Format

Send to

Choose Destination
See comment in PubMed Commons below
J Pharmacol Exp Ther. 1987 Nov;243(2):565-70.

Phenobarbital induction and acetaminophen hepatotoxicity: resistance in the obese Zucker rodent.

Author information

  • 1College of Pharmacy, University of Kentucky, Lexington.

Abstract

The obese Zucker rodent appears to lack a significant induction response after phenobarbital pretreatment. Induction of the hepatic cytochrome P-450 system with phenobarbital is known to enhance acetaminophen hepatotoxicity. The purpose of this study was to evaluate the influence of phenobarbital enzyme induction on acetaminophen hepatotoxicity in the obese and lean Zucker rodent. A preliminary study was performed evaluating the pharmacokinetics of acetaminophen in both the obese and lean Zucker rats. Data were utilized to calculate appropriate loading doses of acetaminophen during the subsequent hepatotoxicity study. Phenobarbital enzyme-inducing regimens were administered p.o. to achieve similar steady-state phenobarbital plasma concentrations. Control rats received appropriate placebo solutions. Serum hepatic transaminase enzymes and histologic evidence of hepatocellular necrosis were utilized to evaluate hepatic damage after p.o. administration of 1300 mg of acetaminophen to both obese and lean Zucker rats. Obese Zucker control animals had approximately 2.5 times the total hepatic glutathione content compared to their lean control (164.9 +/- 43.2 vs. 65.3 +/- 18.4 mumol/whole liver). Obese Zucker animals receiving only acetaminophen showed a trend toward a reduced incidence of hepatocellular necrosis compared to similarly treated lean littermates. Obese Zucker rodents pretreated with phenobarbital had an even more pronounced resistance to acetaminophen-induced hepatocellular necrosis (P less than .01) when compared to similarly treated lean littermates. Thus, acetaminophen hepatotoxicity is reduced in the obese Zucker rat and pretreatment with phenobarbital offers further protection against hepatocellular damage. We suggest that the previously unrecognized increase in hepatic glutathione plays a major role in the resistance of the obese Zucker rat to acetaminophen hepatotoxicity.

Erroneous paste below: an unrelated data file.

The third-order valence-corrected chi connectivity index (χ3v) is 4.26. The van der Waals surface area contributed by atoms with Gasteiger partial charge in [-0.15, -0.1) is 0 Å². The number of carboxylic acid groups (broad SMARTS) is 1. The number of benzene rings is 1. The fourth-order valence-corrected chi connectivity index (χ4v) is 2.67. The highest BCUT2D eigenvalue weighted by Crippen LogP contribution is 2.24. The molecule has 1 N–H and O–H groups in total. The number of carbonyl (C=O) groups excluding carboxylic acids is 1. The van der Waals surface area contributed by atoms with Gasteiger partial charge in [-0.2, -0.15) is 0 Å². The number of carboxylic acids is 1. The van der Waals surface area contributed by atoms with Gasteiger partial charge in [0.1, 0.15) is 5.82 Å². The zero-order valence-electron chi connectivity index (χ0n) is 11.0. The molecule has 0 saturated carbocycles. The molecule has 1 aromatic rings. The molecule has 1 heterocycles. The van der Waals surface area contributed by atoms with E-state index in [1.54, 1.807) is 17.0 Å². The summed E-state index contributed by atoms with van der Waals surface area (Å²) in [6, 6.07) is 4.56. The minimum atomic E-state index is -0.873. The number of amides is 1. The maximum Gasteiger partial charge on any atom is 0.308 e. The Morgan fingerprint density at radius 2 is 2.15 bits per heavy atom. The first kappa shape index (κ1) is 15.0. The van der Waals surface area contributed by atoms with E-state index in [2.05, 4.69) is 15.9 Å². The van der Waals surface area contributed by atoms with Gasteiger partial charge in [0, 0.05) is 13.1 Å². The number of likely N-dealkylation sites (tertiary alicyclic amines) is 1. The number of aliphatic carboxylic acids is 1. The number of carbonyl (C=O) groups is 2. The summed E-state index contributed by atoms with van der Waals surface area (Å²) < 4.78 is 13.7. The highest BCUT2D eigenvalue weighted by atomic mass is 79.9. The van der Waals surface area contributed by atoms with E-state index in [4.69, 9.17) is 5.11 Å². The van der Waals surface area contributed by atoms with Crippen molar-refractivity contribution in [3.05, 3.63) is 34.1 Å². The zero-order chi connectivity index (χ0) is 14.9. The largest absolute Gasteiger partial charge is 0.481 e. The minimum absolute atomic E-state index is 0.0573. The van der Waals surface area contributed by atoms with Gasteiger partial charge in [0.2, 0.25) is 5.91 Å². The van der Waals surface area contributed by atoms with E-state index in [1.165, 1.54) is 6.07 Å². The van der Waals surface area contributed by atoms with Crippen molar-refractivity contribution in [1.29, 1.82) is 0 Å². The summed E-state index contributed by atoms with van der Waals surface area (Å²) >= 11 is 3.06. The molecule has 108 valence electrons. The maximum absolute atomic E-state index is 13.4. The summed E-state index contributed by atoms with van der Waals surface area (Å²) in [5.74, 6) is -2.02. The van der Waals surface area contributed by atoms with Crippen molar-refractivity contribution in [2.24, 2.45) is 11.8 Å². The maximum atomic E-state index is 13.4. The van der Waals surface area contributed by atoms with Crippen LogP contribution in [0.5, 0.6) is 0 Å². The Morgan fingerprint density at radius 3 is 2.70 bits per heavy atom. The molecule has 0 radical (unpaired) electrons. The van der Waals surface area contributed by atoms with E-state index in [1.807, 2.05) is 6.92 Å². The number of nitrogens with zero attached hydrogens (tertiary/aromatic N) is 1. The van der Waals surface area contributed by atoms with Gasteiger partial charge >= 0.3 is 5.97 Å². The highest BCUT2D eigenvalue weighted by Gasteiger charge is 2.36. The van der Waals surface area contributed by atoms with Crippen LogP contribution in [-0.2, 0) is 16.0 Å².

PMID:
3681696
[PubMed - indexed for MEDLINE]
PubMed Commons home

PubMed Commons

0 comments
How to join PubMed Commons

    Supplemental Content

    Full text links

    Icon for HighWire
    Loading ...
    Write to the Help Desk